There’s an old saying, “A man’s car is an extension of his…” You know how it goes. But this is all wrong, a man’s relationship with his car is more than that, much more. A car, especially a new one, becomes the love of his life. It’s as if he swapped his wife for a car. Let me tell you a little story:
My husband was in the market for a new SUV. For over a month he combed through the reviews of every SUV available, compared statistics, referred to the blue book re-sale, checked price differences on 2014 vs 2015. On the way home from work, while his dinner grew cold, he’d drive-by-shop the car lots. At night in bed he’d read through the ever growing stack of brochures on his nightstand. Our conversations were all about the color of the exterior/interior, leather quality, style differences, gas mileage, warranty, the endless list of accouterments. Somebody save me, I silently pleaded. Finally he narrowed down the list to four possibilities.
He managed to lure me into car shopping by promising dinner out, and being the supportive (and lazy) wife that I am I happily agreed. A funny thing happened to my sweet, well-mannered husband when we were approached by the salesmen–he’d turn from Dr. Jekyll to Mr. Hyde. A barrage of disparaging comments about the SUV under consideration would fly from his mouth, and they went something like this:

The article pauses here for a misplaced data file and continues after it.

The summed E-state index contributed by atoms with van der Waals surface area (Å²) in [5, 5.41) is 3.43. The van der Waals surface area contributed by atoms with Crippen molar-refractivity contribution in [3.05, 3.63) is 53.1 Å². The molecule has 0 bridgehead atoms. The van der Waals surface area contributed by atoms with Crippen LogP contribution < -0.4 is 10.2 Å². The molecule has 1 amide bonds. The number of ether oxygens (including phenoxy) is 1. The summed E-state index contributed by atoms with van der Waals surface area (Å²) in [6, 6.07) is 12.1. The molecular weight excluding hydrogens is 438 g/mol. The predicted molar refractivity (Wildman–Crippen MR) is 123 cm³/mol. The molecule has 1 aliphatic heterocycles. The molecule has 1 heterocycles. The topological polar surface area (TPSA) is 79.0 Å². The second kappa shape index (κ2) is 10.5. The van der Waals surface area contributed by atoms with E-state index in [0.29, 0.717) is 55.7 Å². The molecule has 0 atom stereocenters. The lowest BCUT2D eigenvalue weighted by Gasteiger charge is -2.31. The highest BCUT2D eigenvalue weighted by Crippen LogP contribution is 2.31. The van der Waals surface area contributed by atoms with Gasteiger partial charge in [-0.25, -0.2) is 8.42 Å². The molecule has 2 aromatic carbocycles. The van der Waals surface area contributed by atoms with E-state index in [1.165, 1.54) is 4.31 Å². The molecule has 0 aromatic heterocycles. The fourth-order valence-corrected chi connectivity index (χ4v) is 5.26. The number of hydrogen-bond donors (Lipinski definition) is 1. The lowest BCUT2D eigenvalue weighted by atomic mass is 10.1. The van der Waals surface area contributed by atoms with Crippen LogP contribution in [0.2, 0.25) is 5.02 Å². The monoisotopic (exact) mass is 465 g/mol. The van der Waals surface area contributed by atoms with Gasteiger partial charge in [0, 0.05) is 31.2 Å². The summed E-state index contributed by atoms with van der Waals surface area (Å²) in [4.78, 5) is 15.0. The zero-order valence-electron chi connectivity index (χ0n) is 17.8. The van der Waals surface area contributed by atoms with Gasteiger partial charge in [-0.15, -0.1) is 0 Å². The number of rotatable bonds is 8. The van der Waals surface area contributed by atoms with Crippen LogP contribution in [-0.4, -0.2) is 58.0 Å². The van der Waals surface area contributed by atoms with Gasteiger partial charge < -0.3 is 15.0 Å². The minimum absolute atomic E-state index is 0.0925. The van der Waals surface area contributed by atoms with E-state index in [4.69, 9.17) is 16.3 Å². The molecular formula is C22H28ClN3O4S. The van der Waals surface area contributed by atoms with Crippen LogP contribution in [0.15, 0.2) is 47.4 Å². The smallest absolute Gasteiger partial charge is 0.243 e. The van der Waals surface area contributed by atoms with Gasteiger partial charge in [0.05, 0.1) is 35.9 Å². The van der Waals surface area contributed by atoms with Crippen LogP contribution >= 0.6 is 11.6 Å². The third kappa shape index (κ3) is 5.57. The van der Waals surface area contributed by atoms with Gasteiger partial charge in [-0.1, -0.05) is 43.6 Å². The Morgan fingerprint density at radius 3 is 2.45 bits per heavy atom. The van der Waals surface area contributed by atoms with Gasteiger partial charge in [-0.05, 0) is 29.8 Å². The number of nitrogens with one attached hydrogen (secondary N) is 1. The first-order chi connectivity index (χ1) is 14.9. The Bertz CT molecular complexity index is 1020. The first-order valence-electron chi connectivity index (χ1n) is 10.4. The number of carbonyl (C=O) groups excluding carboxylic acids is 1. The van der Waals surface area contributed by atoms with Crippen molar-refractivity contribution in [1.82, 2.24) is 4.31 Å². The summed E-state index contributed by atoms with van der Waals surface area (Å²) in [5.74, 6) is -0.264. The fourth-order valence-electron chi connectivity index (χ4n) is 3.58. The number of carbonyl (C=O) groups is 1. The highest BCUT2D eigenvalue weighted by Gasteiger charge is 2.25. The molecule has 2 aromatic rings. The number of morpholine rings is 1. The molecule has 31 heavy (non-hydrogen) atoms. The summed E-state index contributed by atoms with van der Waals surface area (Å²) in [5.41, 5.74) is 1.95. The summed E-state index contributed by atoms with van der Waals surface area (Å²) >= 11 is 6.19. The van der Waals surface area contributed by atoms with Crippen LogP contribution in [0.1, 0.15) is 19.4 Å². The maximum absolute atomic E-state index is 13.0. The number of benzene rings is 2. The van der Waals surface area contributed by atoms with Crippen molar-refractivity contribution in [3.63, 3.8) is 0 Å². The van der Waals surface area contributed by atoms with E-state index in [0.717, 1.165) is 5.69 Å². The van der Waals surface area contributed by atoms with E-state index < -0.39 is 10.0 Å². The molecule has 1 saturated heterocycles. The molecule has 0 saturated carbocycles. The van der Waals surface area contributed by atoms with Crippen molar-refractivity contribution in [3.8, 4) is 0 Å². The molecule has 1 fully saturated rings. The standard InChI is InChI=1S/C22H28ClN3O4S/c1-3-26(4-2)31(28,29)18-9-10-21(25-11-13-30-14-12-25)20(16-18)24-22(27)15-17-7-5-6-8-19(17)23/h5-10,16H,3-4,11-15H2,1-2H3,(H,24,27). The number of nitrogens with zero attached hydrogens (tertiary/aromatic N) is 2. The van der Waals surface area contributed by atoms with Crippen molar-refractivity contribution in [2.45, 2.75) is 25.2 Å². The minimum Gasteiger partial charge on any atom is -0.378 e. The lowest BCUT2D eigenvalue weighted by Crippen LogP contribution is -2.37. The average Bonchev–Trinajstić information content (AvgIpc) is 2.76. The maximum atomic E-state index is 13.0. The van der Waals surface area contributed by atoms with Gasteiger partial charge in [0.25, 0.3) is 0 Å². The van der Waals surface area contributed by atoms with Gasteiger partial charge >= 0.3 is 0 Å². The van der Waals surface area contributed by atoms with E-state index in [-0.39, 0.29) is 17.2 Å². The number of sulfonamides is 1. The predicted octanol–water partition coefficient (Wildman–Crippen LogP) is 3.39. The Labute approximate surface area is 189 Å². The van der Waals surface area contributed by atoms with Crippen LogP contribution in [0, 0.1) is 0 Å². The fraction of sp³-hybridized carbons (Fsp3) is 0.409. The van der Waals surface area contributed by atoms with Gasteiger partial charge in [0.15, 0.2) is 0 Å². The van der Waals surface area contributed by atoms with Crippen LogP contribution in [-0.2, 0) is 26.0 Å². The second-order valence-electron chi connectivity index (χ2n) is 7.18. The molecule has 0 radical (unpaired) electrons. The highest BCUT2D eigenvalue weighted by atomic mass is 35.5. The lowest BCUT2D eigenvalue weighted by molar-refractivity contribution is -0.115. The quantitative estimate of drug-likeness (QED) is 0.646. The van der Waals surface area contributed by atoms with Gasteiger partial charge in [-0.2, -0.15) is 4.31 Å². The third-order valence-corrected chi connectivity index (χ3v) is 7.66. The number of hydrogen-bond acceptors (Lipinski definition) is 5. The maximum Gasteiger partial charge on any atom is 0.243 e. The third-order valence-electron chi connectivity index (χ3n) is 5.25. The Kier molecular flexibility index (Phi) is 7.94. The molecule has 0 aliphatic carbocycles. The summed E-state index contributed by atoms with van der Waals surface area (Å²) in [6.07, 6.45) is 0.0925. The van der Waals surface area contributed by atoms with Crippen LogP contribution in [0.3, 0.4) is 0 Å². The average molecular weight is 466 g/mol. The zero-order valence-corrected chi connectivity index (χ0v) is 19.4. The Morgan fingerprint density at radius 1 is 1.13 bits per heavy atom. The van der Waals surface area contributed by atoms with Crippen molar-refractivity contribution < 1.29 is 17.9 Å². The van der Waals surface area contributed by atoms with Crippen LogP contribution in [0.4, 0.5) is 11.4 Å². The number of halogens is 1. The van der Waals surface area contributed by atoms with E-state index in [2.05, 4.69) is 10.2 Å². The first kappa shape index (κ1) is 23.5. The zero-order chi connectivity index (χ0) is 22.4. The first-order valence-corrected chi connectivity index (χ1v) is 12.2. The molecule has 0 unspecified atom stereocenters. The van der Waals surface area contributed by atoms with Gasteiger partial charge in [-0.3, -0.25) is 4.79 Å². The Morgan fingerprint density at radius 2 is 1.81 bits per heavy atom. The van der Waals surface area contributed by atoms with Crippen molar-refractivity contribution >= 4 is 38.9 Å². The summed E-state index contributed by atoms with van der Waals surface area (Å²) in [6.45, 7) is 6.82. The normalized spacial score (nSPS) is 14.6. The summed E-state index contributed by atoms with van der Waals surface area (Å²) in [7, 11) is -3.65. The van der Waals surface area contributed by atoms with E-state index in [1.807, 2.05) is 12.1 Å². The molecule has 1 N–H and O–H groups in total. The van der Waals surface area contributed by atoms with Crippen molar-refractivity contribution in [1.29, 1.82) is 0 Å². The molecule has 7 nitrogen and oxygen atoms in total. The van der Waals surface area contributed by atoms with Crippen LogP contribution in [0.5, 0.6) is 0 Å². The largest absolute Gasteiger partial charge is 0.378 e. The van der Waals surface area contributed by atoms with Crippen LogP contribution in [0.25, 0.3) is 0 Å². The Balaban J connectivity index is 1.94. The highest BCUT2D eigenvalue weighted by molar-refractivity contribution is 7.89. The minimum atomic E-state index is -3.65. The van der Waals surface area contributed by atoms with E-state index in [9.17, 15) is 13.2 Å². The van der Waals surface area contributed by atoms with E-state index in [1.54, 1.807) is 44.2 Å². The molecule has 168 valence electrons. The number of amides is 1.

The wheels look small and cheap. Replace them with the wheels I saw on the other model. There’s a scratch on the door. (I couldn’t see it) What’s with the cargo space it looks smaller? Inside the truck he wiggled his butt on the seat, motioned for me to get into the passenger seat and coerced me to wiggle. Are the seats leather? It looks like vinyl. Is that real wood on the dash? It looks like plastic. (wrapped his knuckles on said dash)There’s a funny smell in here. New car, I offered. No its a strong chemical smell. I could only smell new car.
Toward the end of our fun-filled evening we were at the fourth car lot. After my husband had thoroughly trash-talked the truck, he wanted to test drive it. When the salesman got into the backseat, my little sweetie told him to get out. The salesman awkwardly apologized and got out. I shrank into the seat. On the drive he turned every knob (and there are several) blasting the air conditioning, testing the radio, he punched the gas, slammed the brakes, turned sharp corners, and then asked me what I thought of the ride. What was I suppose to say? I felt like I’d been strapped into a roller coaster. Finally we return and I’m thinking he hates it and we’ll never make our dinner reservation. The salesman is waiting for us. “Would you like to come inside and I’ll write it up?” My husband says, “Nope. You know what I want. Give me your best price and email it to me tomorrow.” He turned on his heel and walked away. I stood there awkwardly, held out my hand and felt like apologizing for my husband’s behavior.
When my husband drove the new truck home the following week, I didn’t know if he’d be sleeping in the bedroom or the garage.